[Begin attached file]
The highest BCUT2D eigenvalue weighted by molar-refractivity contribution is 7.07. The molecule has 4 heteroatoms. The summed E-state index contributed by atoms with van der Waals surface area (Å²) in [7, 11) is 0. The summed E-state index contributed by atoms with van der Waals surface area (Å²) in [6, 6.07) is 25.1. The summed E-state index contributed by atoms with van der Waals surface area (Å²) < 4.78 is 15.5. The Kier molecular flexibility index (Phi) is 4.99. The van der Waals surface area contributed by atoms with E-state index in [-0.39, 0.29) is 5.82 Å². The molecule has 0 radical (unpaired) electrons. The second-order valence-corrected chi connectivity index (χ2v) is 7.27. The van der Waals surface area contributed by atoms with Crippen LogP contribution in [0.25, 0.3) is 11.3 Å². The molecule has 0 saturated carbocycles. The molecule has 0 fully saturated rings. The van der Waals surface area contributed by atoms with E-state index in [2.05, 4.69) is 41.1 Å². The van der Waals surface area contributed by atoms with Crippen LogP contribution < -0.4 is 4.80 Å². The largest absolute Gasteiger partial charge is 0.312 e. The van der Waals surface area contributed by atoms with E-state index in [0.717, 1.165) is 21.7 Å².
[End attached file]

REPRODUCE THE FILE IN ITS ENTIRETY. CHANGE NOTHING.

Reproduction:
The highest BCUT2D eigenvalue weighted by molar-refractivity contribution is 7.07. The molecule has 4 heteroatoms. The summed E-state index contributed by atoms with van der Waals surface area (Å²) in [7, 11) is 0. The summed E-state index contributed by atoms with van der Waals surface area (Å²) in [6, 6.07) is 25.1. The summed E-state index contributed by atoms with van der Waals surface area (Å²) < 4.78 is 15.5. The Kier molecular flexibility index (Phi) is 4.99. The van der Waals surface area contributed by atoms with E-state index in [-0.39, 0.29) is 5.82 Å². The molecule has 0 radical (unpaired) electrons. The second-order valence-corrected chi connectivity index (χ2v) is 7.27. The van der Waals surface area contributed by atoms with Crippen LogP contribution in [0.25, 0.3) is 11.3 Å². The molecule has 0 saturated carbocycles. The molecule has 0 fully saturated rings. The van der Waals surface area contributed by atoms with E-state index in [2.05, 4.69) is 41.1 Å². The van der Waals surface area contributed by atoms with Crippen LogP contribution < -0.4 is 4.80 Å². The largest absolute Gasteiger partial charge is 0.312 e. The van der Waals surface area contributed by atoms with E-state index in [0.717, 1.165) is 21.7 Å².